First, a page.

New York Labor and Employment Law Report
USDOL’S Wage and Hour Division Announces Priority of Protecting Workers from Retaliation
March 16, 2022
On March 10, 2022, the U.S. Department of Labor’s Wage and Hour Division (which enforces the Fair Labor Standards Act, the Family and Medical Leave Act and other federal wage and hour laws) announced that one of its top enforcement priorities is to protect workers from retaliation for exercising their rights. The USDOL launched an anti-retaliation page on its web site and published a Field Assistance Bulletin on the subject of retaliation.
In the Field Assistance Bulletin, the USDOL reiterated that both internal complaints to an employer as well as external complaints to the Wage and Hour Division or to a court are protected activities. An employee is protected from retaliation even if the employee’s internal or external complaint is determined to be without merit. The penalties for unlawful retaliation can include reinstatement (if the employee was discharged), injunctive relief (such as removal of a disciplinary memo from the employee’s file), back pay and an amount equal to the back pay owed as liquidated damages.
If an employee files an internal or external complaint or otherwise exercises rights under the federal wage and hour laws, an employer should consider taking the following precautions to avoid the risk of liability for retaliation:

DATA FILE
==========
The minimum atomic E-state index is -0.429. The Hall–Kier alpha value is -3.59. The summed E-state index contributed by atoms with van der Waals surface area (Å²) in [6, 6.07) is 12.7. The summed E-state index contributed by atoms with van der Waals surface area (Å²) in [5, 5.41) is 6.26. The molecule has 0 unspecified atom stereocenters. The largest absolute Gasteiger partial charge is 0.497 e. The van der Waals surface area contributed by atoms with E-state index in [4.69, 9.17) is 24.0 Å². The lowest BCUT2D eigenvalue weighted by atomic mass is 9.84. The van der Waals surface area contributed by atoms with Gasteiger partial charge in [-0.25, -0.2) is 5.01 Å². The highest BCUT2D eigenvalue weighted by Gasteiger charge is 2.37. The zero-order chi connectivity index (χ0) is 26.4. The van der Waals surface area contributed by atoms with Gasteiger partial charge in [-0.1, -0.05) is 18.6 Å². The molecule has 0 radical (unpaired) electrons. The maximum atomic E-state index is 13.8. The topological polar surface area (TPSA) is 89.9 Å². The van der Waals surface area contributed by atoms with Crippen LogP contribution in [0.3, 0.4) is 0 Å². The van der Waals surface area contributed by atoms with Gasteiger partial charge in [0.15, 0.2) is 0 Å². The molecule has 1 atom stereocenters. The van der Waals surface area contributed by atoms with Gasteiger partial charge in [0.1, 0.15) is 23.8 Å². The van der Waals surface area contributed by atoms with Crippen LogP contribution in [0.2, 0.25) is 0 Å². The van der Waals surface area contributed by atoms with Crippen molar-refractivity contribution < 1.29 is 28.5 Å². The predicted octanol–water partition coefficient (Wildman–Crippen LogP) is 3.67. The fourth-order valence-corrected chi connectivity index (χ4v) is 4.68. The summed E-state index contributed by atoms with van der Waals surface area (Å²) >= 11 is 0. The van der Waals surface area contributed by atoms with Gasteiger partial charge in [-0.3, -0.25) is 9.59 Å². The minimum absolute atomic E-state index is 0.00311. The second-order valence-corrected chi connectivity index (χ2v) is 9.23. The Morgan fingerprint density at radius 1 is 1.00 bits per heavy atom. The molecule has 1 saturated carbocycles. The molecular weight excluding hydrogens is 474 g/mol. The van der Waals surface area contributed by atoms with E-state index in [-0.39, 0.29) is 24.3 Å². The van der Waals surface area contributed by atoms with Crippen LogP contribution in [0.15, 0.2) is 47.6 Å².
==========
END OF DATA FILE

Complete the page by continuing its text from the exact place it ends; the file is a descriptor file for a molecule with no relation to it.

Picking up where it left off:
- The employer should only share the fact that an employee filed a complaint with individuals within the organization who need to know in order to investigate or address the complaint. If the employee’s direct supervisor is not aware of the complaint and takes an adverse employment action against the employee based on the employee’s poor performance or misconduct, the supervisor’s lack of knowledge of the complaint could provide a defense to a retaliation claim.
- If it is necessary to inform the employee’s supervisor of the complaint in order to investigate the employee’s claim, the supervisor should be directed to obtain approval from higher level management and human resources before proceeding with any disciplinary action against the employee for poor performance or misconduct.
- Before approving disciplinary action against an employee who has filed a complaint, the evidence of the employee’s poor performance or misconduct should be thoroughly reviewed to make sure it is sufficient to support the disciplinary action. The filing of a complaint does not shield the employee from the consequences of his poor performance or misconduct, but the employer must make sure that it can prove the legitimate, non-retaliatory reasons for the disciplinary action.
- Any disciplinary action taken against an employee who has filed a complaint must be no harsher than the disciplinary action taken against other employees for similar types of performance deficiencies or misconduct.
- Everyone within the organization who is informed of the complaint should be advised that retaliation against the employee is strictly prohibited.